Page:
The provincial Family Law Act defines "spouse" as including both married people and unmarried people. To qualify as "spouses" under the act, unmarried people must have lived together in a "marriage-like relationship" for at least two years, or for less than two years if they have had a child together. Because the federal Divorce Act only applies to married spouses, all of the rules that apply to unmarried relationships are in the Family Law Act.
This section talks about how people qualify as unmarried spouses, the consequences of being in — and leaving — a spousal relationship, and unmarried spouses' entitlement to government benefits. This section also talks about the legal issues involved when a relationship breaks down. The next section in this chapter talks about people who are parents but not spouses.
The rights and responsibilities of people in unmarried relationships, and the government benefits to which they might be entitled, are described in a number of different laws. These rights, responsibilities and benefits don't apply to everyone in an unmarried relationship. To figure out whether they apply to you and your relationship, you need to look at the law and how it describes the people to which it applies.
For example, family law in British Columbia generally applies to people who are spouses, parents and guardians, and the Family Law Act has definitions of the terms "spouse," "parent" and "guardian." You won't have any of the rights and responsibilities that guardians have, for example, unless you meet the act's definition of "guardian."
The Canada Pension Plan, on the other hand, applies to people who are spouses or common-law partners, while Alberta's Family Property Act applies to people who are spouses or adult interdependent partners, and the Family Law Act of Newfoundland and Labrador applies to people who are spouses, partners and parents. Each law defines what it means by these terms. Under section 2(1) of the Canada Pension Plan, for example, a "common-law partner" is:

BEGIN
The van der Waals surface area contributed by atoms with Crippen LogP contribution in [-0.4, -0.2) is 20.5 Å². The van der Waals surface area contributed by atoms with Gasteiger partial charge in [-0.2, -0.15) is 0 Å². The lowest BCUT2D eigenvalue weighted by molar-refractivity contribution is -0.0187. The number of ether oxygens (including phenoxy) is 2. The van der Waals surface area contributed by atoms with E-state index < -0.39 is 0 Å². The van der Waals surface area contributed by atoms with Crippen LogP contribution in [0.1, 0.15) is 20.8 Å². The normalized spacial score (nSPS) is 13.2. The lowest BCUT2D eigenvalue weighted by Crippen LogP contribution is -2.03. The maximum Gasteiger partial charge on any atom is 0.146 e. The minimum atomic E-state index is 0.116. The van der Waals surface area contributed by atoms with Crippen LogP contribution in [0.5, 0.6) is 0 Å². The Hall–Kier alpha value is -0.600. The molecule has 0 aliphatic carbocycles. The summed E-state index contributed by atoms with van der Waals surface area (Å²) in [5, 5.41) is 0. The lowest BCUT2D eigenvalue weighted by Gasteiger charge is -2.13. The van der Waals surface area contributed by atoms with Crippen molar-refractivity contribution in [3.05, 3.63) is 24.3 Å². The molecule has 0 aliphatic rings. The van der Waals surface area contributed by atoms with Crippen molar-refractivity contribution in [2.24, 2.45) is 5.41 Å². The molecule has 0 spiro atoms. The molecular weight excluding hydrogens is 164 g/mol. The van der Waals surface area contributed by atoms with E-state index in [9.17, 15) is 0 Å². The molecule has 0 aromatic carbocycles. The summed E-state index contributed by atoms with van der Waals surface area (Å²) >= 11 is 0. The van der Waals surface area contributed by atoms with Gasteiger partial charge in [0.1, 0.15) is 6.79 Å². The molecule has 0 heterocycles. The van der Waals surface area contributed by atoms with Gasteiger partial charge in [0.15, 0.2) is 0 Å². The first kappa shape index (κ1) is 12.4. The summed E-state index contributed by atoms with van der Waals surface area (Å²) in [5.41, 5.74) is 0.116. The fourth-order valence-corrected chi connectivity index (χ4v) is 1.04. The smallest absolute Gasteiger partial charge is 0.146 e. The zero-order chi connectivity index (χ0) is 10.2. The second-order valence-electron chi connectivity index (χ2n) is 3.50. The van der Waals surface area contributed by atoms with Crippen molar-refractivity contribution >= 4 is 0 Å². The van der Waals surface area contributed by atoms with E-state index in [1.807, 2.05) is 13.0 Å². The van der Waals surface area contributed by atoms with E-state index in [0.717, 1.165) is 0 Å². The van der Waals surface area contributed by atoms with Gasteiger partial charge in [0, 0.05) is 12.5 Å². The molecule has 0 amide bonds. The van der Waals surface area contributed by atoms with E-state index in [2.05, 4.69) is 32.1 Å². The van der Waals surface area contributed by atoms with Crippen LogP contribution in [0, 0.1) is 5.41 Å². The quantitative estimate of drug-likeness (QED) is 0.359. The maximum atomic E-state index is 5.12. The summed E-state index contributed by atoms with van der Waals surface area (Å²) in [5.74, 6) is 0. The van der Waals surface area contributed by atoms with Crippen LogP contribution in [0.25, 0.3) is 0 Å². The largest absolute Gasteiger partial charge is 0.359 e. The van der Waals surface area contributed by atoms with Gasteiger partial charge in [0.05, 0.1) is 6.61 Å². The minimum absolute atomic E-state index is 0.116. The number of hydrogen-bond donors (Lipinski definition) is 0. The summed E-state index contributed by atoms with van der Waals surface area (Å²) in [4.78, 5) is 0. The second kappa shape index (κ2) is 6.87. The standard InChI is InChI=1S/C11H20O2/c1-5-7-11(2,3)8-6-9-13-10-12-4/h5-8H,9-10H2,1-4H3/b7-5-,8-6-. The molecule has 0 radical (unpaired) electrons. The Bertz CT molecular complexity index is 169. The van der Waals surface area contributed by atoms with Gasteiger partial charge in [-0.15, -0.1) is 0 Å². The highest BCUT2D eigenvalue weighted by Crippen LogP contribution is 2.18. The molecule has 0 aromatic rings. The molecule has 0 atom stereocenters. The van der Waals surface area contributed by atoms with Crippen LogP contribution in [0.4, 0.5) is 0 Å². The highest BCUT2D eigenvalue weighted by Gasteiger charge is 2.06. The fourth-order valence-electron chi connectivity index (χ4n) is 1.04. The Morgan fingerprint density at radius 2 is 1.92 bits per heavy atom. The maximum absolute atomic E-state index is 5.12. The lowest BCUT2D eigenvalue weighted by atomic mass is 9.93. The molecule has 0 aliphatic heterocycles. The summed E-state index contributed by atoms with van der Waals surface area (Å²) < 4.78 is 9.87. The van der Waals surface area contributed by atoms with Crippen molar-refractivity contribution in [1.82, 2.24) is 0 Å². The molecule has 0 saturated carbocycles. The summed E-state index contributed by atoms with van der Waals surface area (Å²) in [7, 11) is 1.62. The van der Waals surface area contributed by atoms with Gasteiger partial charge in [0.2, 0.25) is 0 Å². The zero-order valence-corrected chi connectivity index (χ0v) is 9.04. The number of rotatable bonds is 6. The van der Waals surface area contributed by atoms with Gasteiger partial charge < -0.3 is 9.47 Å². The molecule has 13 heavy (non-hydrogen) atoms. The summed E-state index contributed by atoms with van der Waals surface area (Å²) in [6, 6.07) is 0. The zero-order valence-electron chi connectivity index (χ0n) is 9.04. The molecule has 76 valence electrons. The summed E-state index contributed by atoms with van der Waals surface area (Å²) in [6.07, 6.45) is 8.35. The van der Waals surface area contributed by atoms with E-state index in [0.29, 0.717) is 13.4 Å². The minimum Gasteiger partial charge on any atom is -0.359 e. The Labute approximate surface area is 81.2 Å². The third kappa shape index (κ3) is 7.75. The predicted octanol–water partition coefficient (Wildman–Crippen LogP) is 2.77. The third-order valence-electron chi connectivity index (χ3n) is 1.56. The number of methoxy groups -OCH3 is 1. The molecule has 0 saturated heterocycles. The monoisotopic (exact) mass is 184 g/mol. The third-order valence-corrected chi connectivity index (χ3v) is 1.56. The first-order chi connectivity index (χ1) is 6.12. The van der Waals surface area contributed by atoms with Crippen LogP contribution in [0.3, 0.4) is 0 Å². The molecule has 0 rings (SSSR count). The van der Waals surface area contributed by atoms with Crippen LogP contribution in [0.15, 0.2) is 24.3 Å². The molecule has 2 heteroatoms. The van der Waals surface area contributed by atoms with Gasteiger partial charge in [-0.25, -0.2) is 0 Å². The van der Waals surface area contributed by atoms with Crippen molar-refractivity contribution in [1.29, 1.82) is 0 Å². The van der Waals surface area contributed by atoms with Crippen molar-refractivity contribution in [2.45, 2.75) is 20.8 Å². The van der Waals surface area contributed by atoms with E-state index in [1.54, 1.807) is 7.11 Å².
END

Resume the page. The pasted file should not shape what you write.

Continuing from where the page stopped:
a person who is cohabiting with the contributor in a conjugal relationship at the relevant time, having so cohabited with the contributor for a continuous period of at least one year.
Section 1 of Alberta's Family Property Act says that an "adult interdependent partner" is someone who is "an adult interdependent partner within the meaning of the Adult Interdependent Relationships Act," which means that you now have to hunt down the Alberta Adult Interdependent Relationships Act. When you do that, you'll find that section 3 of the Adult Interdependent Relationships Act says:
(1) Subject to subsection (2), a person is the adult interdependent partner of another person if
(a) the person has lived with the other person in a relationship of interdependence
(i) for a continuous period of not less than 3 years, or
(ii) of some permanence, if there is a child of the relationship by birth or adoption,
(b) the person has entered into an adult interdependent partner agreement with the other person under section 7.
(2) Persons who are related to each other by blood or adoption may only become adult interdependent partners of each other by entering into an adult interdependent partner agreement under section 7.
So, to qualify as a "common-law partner" under the Canada Pension Plan, you have to:
- have lived with someone else...
- ...in "a conjugal relationship"...
- ...for at least one year...
- ...at "the relevant time."
To qualify as an an "adult interdependent partner" under Alberta's Family Property Act, on the other hand, you have to: